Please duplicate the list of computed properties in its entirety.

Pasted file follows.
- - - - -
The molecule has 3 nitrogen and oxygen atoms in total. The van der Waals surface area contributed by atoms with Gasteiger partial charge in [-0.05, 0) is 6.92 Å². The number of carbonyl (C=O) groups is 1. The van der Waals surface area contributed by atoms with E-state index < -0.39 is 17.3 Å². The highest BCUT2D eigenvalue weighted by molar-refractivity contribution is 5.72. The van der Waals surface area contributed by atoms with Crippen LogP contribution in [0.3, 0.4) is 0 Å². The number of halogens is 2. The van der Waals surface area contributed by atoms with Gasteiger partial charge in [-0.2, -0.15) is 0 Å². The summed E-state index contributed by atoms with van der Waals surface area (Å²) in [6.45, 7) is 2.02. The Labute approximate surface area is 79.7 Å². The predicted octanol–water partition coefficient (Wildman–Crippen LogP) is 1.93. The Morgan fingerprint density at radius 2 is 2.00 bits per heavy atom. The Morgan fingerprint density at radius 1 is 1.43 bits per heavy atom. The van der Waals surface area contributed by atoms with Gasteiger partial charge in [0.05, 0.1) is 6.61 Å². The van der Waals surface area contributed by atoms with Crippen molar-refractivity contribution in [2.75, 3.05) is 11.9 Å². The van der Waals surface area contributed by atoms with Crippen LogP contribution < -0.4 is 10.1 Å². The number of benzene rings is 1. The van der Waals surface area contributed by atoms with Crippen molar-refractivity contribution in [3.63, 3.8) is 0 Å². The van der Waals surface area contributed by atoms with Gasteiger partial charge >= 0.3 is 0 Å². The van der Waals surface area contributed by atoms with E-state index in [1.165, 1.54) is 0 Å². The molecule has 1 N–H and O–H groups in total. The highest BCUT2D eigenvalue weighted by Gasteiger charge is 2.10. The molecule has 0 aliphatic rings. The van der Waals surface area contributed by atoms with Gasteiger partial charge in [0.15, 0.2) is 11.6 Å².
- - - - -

The molecule has 3 nitrogen and oxygen atoms in total. The van der Waals surface area contributed by atoms with Gasteiger partial charge in [-0.05, 0) is 6.92 Å². The number of carbonyl (C=O) groups is 1. The van der Waals surface area contributed by atoms with E-state index < -0.39 is 17.3 Å². The highest BCUT2D eigenvalue weighted by molar-refractivity contribution is 5.72. The van der Waals surface area contributed by atoms with Crippen LogP contribution in [0.3, 0.4) is 0 Å². The number of halogens is 2. The van der Waals surface area contributed by atoms with Gasteiger partial charge in [-0.2, -0.15) is 0 Å². The summed E-state index contributed by atoms with van der Waals surface area (Å²) in [6.45, 7) is 2.02. The Labute approximate surface area is 79.7 Å². The predicted octanol–water partition coefficient (Wildman–Crippen LogP) is 1.93. The Morgan fingerprint density at radius 2 is 2.00 bits per heavy atom. The Morgan fingerprint density at radius 1 is 1.43 bits per heavy atom. The van der Waals surface area contributed by atoms with Gasteiger partial charge in [0.05, 0.1) is 6.61 Å². The van der Waals surface area contributed by atoms with Crippen molar-refractivity contribution in [2.75, 3.05) is 11.9 Å². The van der Waals surface area contributed by atoms with Crippen LogP contribution < -0.4 is 10.1 Å². The number of benzene rings is 1. The van der Waals surface area contributed by atoms with Crippen molar-refractivity contribution in [3.63, 3.8) is 0 Å². The van der Waals surface area contributed by atoms with Gasteiger partial charge >= 0.3 is 0 Å². The van der Waals surface area contributed by atoms with E-state index in [1.165, 1.54) is 0 Å². The molecule has 1 N–H and O–H groups in total. The highest BCUT2D eigenvalue weighted by Gasteiger charge is 2.10. The molecule has 0 aliphatic rings. The van der Waals surface area contributed by atoms with Gasteiger partial charge in [0.15, 0.2) is 11.6 Å².